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A few weeks ago, I shared a picture of Marguerite de Valois, comparing her to the flower of the same name. Or at least that’s what I meant to do.
Instead, I mistakenly used a picture of Marguerite d’Angoulême. Both women were Queen of Navarre (a region between present day France and Spain on the Atlantic side of the Pyrenees mountains), but Marguerite d’Angoulême was actually the grandmother of Marguerite de Valois’s husband, Henri de Navarre (the future Henri IV, king of France and Navarre).
Princesse et reine (Princess and queen)
Marguerite de Valois was not only the wife of a French King, she was also the sister of not one, not two, but three other French kings as well. You see, while her husband Henri IV was the first of the Bourbon kings (a line the led eventually to Louis XVI and his bloody end on the guillotine), Marguerite’s (or Margot as she was also known) brothers where the last three kings of the Valois dynasty which ruled France for over 200 years from the early 1300’s until 1589. Francois II, Charles IX, and Henri III, the three sons of Henri II and Catherine de Médicis, all died without heir, leaving the throne of France open for their brother-in-law to claim. The Bourbon’s were related to the Valois line and thus entitled to the throne when that line stopped (for in France, only son’s could take the throne).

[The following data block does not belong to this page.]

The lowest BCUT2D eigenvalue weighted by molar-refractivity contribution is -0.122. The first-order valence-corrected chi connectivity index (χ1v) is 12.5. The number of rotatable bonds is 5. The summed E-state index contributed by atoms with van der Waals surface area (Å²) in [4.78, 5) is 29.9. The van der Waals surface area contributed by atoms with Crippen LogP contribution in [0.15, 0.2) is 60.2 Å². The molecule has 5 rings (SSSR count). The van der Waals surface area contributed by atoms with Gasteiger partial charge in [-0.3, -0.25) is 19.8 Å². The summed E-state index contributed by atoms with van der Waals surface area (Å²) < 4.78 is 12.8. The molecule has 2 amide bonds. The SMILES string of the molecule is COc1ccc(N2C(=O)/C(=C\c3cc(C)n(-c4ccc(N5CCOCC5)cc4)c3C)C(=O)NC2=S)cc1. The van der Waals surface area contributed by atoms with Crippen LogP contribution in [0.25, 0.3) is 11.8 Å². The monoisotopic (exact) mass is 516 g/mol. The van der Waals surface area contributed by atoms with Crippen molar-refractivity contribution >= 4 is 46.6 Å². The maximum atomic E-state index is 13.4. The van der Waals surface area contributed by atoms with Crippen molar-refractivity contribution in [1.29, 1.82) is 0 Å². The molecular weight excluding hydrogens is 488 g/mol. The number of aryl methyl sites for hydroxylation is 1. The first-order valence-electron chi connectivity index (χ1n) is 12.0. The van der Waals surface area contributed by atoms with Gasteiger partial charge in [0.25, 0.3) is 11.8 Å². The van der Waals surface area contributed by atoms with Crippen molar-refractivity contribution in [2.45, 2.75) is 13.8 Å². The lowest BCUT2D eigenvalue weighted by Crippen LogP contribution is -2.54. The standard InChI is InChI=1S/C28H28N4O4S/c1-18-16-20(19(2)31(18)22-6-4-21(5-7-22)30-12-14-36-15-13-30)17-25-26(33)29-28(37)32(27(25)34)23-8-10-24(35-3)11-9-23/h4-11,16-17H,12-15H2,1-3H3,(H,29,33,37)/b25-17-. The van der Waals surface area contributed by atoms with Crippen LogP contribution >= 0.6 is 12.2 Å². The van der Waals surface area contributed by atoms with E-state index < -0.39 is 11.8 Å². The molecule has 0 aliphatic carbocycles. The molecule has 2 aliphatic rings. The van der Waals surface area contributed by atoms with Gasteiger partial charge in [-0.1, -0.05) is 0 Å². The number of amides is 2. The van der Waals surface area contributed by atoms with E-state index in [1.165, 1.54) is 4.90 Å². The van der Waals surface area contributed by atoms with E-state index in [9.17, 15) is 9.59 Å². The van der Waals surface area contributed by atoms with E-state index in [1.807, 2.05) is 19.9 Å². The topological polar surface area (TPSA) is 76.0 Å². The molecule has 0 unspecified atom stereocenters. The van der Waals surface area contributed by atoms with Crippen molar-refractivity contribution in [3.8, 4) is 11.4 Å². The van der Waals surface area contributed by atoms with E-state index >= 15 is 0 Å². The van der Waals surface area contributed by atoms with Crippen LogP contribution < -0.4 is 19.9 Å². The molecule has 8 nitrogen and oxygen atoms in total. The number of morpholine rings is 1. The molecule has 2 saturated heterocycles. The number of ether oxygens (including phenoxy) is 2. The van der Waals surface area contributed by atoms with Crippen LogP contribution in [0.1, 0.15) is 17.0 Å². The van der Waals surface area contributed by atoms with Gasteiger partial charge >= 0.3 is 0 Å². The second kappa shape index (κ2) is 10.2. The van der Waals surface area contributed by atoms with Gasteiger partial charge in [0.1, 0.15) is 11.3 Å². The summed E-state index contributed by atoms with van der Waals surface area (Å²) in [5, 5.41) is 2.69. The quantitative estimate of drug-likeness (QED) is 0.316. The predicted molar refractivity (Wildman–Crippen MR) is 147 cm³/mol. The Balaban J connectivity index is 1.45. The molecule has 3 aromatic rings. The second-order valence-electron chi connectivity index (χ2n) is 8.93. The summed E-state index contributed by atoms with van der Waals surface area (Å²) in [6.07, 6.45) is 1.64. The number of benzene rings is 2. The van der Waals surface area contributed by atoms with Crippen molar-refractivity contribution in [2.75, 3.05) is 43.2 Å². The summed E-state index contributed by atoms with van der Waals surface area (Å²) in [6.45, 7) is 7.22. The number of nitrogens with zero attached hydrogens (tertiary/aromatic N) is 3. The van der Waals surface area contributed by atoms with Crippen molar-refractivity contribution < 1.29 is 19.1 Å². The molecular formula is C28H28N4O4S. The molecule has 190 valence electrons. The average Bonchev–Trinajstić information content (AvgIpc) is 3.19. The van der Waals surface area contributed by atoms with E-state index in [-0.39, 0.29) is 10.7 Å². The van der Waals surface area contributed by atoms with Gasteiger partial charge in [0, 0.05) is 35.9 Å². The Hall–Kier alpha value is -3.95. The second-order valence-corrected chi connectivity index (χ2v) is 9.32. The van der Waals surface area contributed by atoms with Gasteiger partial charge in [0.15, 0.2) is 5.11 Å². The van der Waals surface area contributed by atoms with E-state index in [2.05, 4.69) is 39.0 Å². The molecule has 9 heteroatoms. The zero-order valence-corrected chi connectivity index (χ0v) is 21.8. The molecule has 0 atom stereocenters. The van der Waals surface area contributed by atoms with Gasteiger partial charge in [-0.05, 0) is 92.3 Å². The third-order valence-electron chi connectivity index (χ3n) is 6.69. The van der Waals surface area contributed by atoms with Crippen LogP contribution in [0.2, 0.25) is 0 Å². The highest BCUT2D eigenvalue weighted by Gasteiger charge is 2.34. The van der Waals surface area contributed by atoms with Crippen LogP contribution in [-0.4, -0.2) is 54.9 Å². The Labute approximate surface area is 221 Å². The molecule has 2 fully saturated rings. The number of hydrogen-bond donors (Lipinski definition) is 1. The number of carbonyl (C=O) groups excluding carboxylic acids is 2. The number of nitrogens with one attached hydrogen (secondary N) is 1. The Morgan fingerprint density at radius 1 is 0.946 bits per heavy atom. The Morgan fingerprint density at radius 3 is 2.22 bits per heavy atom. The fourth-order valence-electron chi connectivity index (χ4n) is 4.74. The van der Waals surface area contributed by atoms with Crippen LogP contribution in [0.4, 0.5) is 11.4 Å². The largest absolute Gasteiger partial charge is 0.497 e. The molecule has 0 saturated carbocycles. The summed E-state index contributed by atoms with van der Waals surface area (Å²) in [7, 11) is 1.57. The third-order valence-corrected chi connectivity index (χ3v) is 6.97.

Margot dans la littérature et au cinéma (Margot in books and movies)
The story of exactly how all three of Margot’s brothers managed to die and for her husband, a Protestant in a strongly Catholic France, to take the throne in their place is a messy one full of betrayals, intrigues, plots and counter-plots, and, yes, even love. If you want to know more, the highly-enjoyable La reine Margot, by Alexandre Dumas, is a great read. There is also an excellent 1994 movie staring the beautiful and talented Isabelle Adjani. A word of warning though, the movie is equally literal in its depiction of the violence and of the intimate relationships that brought Margot and Henri together.
Speaking of beautiful and talented, a few weeks ago I shared a song from Céline Dion. This week I came across a video from ealier in her career. It’s from one of her first appearances on French television, just a few months shy of her 15th birthday. She already had an incredible voice, but its fun to see how – like any awkward teen – she’s grown since then.
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Photo reference: Marguerite de Valois – By François Clouet – http://0rchid-thief.livejournal.com/587231.html, Public Domain, https://commons.wikimedia.org/w/index.php?curid=6546236